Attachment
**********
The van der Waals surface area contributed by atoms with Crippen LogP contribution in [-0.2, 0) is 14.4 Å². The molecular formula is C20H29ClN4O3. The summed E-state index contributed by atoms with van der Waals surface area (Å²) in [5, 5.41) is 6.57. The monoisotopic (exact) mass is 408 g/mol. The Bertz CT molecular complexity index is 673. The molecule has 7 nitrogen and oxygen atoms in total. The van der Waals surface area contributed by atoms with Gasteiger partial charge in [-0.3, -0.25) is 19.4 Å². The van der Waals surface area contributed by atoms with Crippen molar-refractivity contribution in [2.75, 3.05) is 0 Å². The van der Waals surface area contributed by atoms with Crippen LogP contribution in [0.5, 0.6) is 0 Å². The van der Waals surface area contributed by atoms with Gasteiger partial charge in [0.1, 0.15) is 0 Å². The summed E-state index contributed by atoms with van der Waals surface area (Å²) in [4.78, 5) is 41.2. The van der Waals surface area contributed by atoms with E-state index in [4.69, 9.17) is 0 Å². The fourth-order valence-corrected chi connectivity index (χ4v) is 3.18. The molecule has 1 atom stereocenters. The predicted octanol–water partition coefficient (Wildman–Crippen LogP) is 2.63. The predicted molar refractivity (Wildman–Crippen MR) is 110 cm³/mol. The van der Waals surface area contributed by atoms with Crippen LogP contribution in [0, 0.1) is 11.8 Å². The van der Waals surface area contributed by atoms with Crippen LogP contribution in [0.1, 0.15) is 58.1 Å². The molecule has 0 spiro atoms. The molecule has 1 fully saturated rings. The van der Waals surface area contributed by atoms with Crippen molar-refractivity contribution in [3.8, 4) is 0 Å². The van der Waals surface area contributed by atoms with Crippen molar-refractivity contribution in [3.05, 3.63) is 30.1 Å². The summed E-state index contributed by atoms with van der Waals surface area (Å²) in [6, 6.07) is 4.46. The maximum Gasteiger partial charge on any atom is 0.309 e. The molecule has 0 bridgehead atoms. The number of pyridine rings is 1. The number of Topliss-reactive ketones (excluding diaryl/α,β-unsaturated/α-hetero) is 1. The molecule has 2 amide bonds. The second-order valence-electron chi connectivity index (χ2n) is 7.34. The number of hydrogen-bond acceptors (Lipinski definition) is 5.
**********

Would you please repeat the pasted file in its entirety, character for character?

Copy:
The van der Waals surface area contributed by atoms with Crippen LogP contribution in [-0.2, 0) is 14.4 Å². The molecular formula is C20H29ClN4O3. The summed E-state index contributed by atoms with van der Waals surface area (Å²) in [5, 5.41) is 6.57. The monoisotopic (exact) mass is 408 g/mol. The Bertz CT molecular complexity index is 673. The molecule has 7 nitrogen and oxygen atoms in total. The van der Waals surface area contributed by atoms with Gasteiger partial charge in [-0.3, -0.25) is 19.4 Å². The van der Waals surface area contributed by atoms with Crippen molar-refractivity contribution in [2.75, 3.05) is 0 Å². The van der Waals surface area contributed by atoms with Crippen LogP contribution in [0.5, 0.6) is 0 Å². The van der Waals surface area contributed by atoms with Gasteiger partial charge in [0.1, 0.15) is 0 Å². The summed E-state index contributed by atoms with van der Waals surface area (Å²) in [4.78, 5) is 41.2. The van der Waals surface area contributed by atoms with E-state index in [4.69, 9.17) is 0 Å². The fourth-order valence-corrected chi connectivity index (χ4v) is 3.18. The molecule has 1 atom stereocenters. The predicted octanol–water partition coefficient (Wildman–Crippen LogP) is 2.63. The predicted molar refractivity (Wildman–Crippen MR) is 110 cm³/mol. The van der Waals surface area contributed by atoms with Crippen LogP contribution in [0, 0.1) is 11.8 Å². The van der Waals surface area contributed by atoms with Crippen LogP contribution in [0.1, 0.15) is 58.1 Å². The molecule has 0 spiro atoms. The molecule has 1 fully saturated rings. The van der Waals surface area contributed by atoms with Crippen molar-refractivity contribution in [3.8, 4) is 0 Å². The van der Waals surface area contributed by atoms with Crippen molar-refractivity contribution in [3.05, 3.63) is 30.1 Å². The summed E-state index contributed by atoms with van der Waals surface area (Å²) in [6, 6.07) is 4.46. The maximum Gasteiger partial charge on any atom is 0.309 e. The molecule has 0 bridgehead atoms. The number of pyridine rings is 1. The number of Topliss-reactive ketones (excluding diaryl/α,β-unsaturated/α-hetero) is 1. The molecule has 2 amide bonds. The second-order valence-electron chi connectivity index (χ2n) is 7.34. The number of hydrogen-bond acceptors (Lipinski definition) is 5.